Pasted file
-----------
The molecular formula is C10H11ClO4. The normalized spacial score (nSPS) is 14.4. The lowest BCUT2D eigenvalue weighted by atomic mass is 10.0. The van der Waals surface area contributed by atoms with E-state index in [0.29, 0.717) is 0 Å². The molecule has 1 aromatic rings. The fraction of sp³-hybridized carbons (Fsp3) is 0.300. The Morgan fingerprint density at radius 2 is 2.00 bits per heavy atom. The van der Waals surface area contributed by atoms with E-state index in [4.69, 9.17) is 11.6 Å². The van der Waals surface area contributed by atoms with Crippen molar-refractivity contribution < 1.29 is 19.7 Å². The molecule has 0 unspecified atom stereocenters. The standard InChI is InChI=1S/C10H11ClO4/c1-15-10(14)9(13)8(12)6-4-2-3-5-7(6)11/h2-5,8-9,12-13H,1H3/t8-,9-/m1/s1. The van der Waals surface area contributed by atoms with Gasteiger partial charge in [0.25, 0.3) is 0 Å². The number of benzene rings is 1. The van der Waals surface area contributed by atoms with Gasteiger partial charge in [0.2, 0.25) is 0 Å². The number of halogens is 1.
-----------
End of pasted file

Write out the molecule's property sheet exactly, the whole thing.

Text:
The molecular formula is C10H11ClO4. The normalized spacial score (nSPS) is 14.4. The lowest BCUT2D eigenvalue weighted by atomic mass is 10.0. The van der Waals surface area contributed by atoms with E-state index in [0.29, 0.717) is 0 Å². The molecule has 1 aromatic rings. The fraction of sp³-hybridized carbons (Fsp3) is 0.300. The Morgan fingerprint density at radius 2 is 2.00 bits per heavy atom. The van der Waals surface area contributed by atoms with E-state index in [4.69, 9.17) is 11.6 Å². The van der Waals surface area contributed by atoms with Crippen molar-refractivity contribution < 1.29 is 19.7 Å². The molecule has 0 unspecified atom stereocenters. The standard InChI is InChI=1S/C10H11ClO4/c1-15-10(14)9(13)8(12)6-4-2-3-5-7(6)11/h2-5,8-9,12-13H,1H3/t8-,9-/m1/s1. The van der Waals surface area contributed by atoms with Gasteiger partial charge in [0.25, 0.3) is 0 Å². The number of benzene rings is 1. The van der Waals surface area contributed by atoms with Gasteiger partial charge in [0.2, 0.25) is 0 Å². The number of halogens is 1.